Lisbon (1956) is available on Blu-Ray and DVD from Kino Lorber. When you use my buy links you help support this site. Thanks!

The Blu-Ray comes from a new high definition master from a 4K scan of the original Trucolor negative. It also includes audio commentary by film historian Toby Roan and a variety of Kino Lorber related trailers.

Thank you to Kino Lorber for sending me a copy of Lisbon (1956) for review. 

Monday, October 9, 2017

Alias Nick Beal (1949)

Alias Nick Beal (1949) poster

It's a story as old as time. A mortal sells his soul to the devil for what he really wants only to suffer the consequences later. Bargaining with evil always comes at a cost.

"I'd give my soul to nail him." - Joseph Foster

Joseph Foster (Thomas Mitchell) is a good man by all accounts. He's devoted to his wife Martha (Geraldine Wall). He runs an athletic club for wayward boys with his good friend Reverend Thomas Garfield (George Macready) and takes on a particular tough case with Larry Price (Darryl Hickman). As district attorney, he seeks to put a criminal in jail but just needs the proof.  And this is when his troubles begins. When he proclaims he would sell his soul for evidence needed in the case, a mysterious figure by the name of Nick Beal (Ray Milland) shows up. He's a strange man. He appears and disappears seemingly out of the blue. He's conjures up the much needed evidence and helps Foster run for governor. Then things start to spiral out of control. Foster develops a wandering eye when Beal hires prostitute Donna Allen (Audrey Totter) to play the role of dutiful campaign secretary and temptation to Foster. Then people start to question how Foster was able to get that evidence that had once been destroyed. Foster can't seem to shake the shadowy figure who haunts him day by day. Who exactly is Nick Beal and what does he want from Foster? Can Foster save his marriage, his career, his life?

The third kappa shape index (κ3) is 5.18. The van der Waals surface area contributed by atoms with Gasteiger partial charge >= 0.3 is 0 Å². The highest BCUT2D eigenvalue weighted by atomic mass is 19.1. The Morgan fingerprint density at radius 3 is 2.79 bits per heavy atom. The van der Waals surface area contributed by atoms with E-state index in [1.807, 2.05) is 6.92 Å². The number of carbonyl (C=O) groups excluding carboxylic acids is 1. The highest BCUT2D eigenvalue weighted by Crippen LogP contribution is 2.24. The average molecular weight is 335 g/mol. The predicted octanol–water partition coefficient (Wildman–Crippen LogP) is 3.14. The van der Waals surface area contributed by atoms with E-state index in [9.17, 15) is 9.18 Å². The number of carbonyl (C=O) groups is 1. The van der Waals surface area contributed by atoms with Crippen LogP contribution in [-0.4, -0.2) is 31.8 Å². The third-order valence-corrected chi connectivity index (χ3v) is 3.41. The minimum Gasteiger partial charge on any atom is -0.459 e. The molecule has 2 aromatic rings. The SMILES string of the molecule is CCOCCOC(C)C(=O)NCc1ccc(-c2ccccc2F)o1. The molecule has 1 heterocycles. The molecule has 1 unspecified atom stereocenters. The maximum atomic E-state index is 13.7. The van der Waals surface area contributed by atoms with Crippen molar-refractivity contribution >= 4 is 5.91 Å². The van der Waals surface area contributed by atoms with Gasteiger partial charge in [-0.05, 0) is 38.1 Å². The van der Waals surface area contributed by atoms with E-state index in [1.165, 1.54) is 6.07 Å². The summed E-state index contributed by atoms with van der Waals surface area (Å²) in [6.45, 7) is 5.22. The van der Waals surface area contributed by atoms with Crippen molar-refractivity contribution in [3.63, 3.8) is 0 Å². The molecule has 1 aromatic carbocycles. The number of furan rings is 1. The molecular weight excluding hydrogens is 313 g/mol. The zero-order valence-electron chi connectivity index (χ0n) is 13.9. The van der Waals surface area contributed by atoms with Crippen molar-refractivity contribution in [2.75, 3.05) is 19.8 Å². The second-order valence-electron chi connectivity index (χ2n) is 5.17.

Directed by John Farrow, Alias Nick Beal (1949) is a terrific Film Noir with a fantastic cast, captivating story, ominous music, beautiful and eerie cinematography. It's everything a film noir should be: dark, brooding and captivating. Based on an original story by Mindret Lord and adapted for the screen by Jonathan Latimer, Alias Nick Beal is a modern story in the tradition of Goethe's Faust. It's a morality tale with a clear warning against "trading principles for personal glory."

Audrey Totter and Ray Milland in Alias Nick Beal
Audrey Totter and Ray Milland in Alias Nick Beal

If you came to Alias Nick Beal for Ray Milland, you won't be disappointed. A few years after his Academy Award winning performance in The Lost Weekend, Milland wanted to strengthen his acting muscles with different types of characters. Nick Beal presented him with a chance to play a villain, a captivating one at that. Audrey Totter has a fantastic role as Donna who transforms from a lowlife to a career woman. She's a complex character who begins to doubt her newfound role. Totter is always amazing to watch on screen and I love her in this sort of two-part role. One of my favorite actors of all time Darryl Hickman has small but memorable role as a tough kid from the streets who becomes the recipient of Foster's benevolence. Cast members looked back on this film kindly. John Farrow and Audrey Totter both proclaimed it as one of their best films. Farrow could be tough on actors but he seemed to get on swimmingly with Milland.

Watching Alias Nick Beal, I couldn't help but feel like it came from a parallel universe. Another old Hollywood where many movies like this existed and this one just happened to sneak through to the other side. Perhaps it's the fact that this film is so highly sought-after and hard to get that makes it that way. This movie aired recently on TCM as part of their Summer Under the Stars tribute to Ray Milland. It was the first time they had ever screened the moment making it one not to miss. This film, along with many others, are part of the Paramount library owned and tightly controlled by MCA. If you find yourself with an opportunity to watch Alias Nick Beal, do so. Who knows when you'll get another chance.

Update: According to this article in The Hollywood Reporter, the last film Hugh Hefner screened at the Playboy Mansion, nine days before he passed away, was Alias Nick Beal. Did he tape it off of TCM?!